Health reform Gov. Sam Brownback says he wont lift a finger to implement the health reform law upheld by the U.S. Supreme Court. This seems to us the height of arrogance, irresponsibility and impracticality. Yes, it is consistent with Brownbacks previous public positions. Those positions were also arrogant, irresponsible and impractical. By holding out to try to defeat health reform and President Obama, Brownback is putting his own political agenda ahead of the interests of 2.4 million Kansans.
Winfield Daily Courier
Kansas has about 350,000 residents who dont have health insurance coverage, or 12.7 percent of the states population, according to U.S. Census Bureau figures. About 53,000 are children. These people cannot be ignored any longer, particularly since it is the law of the land. How can Gov. Sam Brownback look these people in the eye and tell them their quality of life pales in comparison to his political gamesmanship? The governor has to realize as he plays politics, he concurrently is playing with peoples lives. Brownbacks indifference for struggling Kansans is unacceptable.
Hays Daily News
Kansas Gov. Sam Brownback was wrong in August 2011 when he returned $31.5 million in federal money the state had been given to begin establishing a health insurance exchange for Kansas customers. Reaching for rationale at the time, he said Kansas needs to maintain maximum flexibility. In fact, returning the grant all but stripped Kansas of flexibility and was a disservice to this states citizens.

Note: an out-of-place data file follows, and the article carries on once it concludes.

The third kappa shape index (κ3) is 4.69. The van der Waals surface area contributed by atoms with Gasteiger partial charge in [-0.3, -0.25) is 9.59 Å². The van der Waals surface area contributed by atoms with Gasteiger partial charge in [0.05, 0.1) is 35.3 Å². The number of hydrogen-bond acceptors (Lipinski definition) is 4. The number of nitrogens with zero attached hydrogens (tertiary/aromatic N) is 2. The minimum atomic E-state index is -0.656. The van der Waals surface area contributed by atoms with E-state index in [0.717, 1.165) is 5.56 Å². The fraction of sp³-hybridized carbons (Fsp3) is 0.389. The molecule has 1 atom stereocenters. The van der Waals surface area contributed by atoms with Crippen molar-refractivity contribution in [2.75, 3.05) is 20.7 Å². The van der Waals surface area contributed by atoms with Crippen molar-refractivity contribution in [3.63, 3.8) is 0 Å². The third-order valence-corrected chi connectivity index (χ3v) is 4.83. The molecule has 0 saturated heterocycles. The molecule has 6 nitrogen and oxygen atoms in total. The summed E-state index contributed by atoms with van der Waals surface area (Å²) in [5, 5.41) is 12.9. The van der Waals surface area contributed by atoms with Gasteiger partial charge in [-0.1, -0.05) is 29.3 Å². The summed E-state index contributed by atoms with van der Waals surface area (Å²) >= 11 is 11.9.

Republican officeholders in Missouri and Kansas are vowing to stall progress on the Affordable Care Act, despite the U.S. Supreme Court ruling that upholds its constitutionality. Their intransigence will shortchange citizens and economies. Both states are far behind on creating insurance exchanges. In Kansas, Gov. Sam Brownback foolishly gave back $31.5 million in federal money aimed at starting a computer infrastructure. Even if the Affordable Care Act is dismantled politically, whats not to like about an online marketplace where consumers can easily learn what kinds of insurance policies are available and at what price? The reluctance to get started is folly.
Kansas City Star
Dental school Its not surprising that a task force asked by the Kansas Board of Regents to determine whether Kansas needs its own dental school would confirm such a need, but is that the best strategy to deal with a shortage of dentists in rural areas of Kansas? Even members of the Oral Health Care Task Force acknowledged that establishing a dental school would be expensive; a dental school would have startup costs of about $58 million and annual operating costs of about $19.5 million. A more expedient and practical solution to the need for more dental care in rural areas may be the certification of dental practitioners who are not dentists but are trained to perform basic tasks.
Cancer Center After a nearly decadelong effort, victory has drawn near in a quest to see the University of Kansas Cancer Center receive an important designation. An official announcement on the decision is expected this month. When it does come, the news will signal the start of a new era in Kansas health care. With National Cancer Institute designation, the KU Cancer Center will be in position to attract some of the brighter minds in cancer research in an effort to discover, develop and deliver innovative treatments.
Garden City Telegram